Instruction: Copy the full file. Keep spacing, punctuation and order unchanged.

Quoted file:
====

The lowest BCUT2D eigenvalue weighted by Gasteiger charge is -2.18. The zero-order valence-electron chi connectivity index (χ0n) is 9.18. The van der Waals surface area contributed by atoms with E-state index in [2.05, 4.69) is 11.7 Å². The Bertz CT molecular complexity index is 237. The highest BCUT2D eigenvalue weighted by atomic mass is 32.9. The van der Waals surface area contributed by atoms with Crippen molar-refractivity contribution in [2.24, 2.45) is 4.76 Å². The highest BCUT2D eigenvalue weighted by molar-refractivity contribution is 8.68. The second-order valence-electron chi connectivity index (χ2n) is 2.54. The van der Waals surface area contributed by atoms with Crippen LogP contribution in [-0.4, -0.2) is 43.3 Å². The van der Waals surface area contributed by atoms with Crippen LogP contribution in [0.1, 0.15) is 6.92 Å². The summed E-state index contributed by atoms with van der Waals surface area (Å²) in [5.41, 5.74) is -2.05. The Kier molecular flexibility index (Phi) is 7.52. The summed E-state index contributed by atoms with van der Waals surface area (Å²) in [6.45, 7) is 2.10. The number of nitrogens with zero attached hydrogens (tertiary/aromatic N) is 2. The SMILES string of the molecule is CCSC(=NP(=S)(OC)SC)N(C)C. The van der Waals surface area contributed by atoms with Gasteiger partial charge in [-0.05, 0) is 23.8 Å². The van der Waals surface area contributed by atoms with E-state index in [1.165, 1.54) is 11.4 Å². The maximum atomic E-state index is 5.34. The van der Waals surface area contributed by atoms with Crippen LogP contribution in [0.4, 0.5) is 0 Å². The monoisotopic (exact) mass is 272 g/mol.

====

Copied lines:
The lowest BCUT2D eigenvalue weighted by Gasteiger charge is -2.18. The zero-order valence-electron chi connectivity index (χ0n) is 9.18. The van der Waals surface area contributed by atoms with E-state index in [2.05, 4.69) is 11.7 Å². The Bertz CT molecular complexity index is 237. The highest BCUT2D eigenvalue weighted by atomic mass is 32.9. The van der Waals surface area contributed by atoms with Crippen molar-refractivity contribution in [2.24, 2.45) is 4.76 Å². The highest BCUT2D eigenvalue weighted by molar-refractivity contribution is 8.68. The second-order valence-electron chi connectivity index (χ2n) is 2.54. The van der Waals surface area contributed by atoms with Crippen LogP contribution in [-0.4, -0.2) is 43.3 Å². The van der Waals surface area contributed by atoms with Crippen LogP contribution in [0.1, 0.15) is 6.92 Å². The summed E-state index contributed by atoms with van der Waals surface area (Å²) in [5.41, 5.74) is -2.05. The Kier molecular flexibility index (Phi) is 7.52. The summed E-state index contributed by atoms with van der Waals surface area (Å²) in [6.45, 7) is 2.10. The number of nitrogens with zero attached hydrogens (tertiary/aromatic N) is 2. The SMILES string of the molecule is CCSC(=NP(=S)(OC)SC)N(C)C. The van der Waals surface area contributed by atoms with Gasteiger partial charge in [-0.05, 0) is 23.8 Å². The van der Waals surface area contributed by atoms with E-state index in [1.165, 1.54) is 11.4 Å². The maximum atomic E-state index is 5.34. The van der Waals surface area contributed by atoms with Crippen LogP contribution in [0.4, 0.5) is 0 Å². The monoisotopic (exact) mass is 272 g/mol.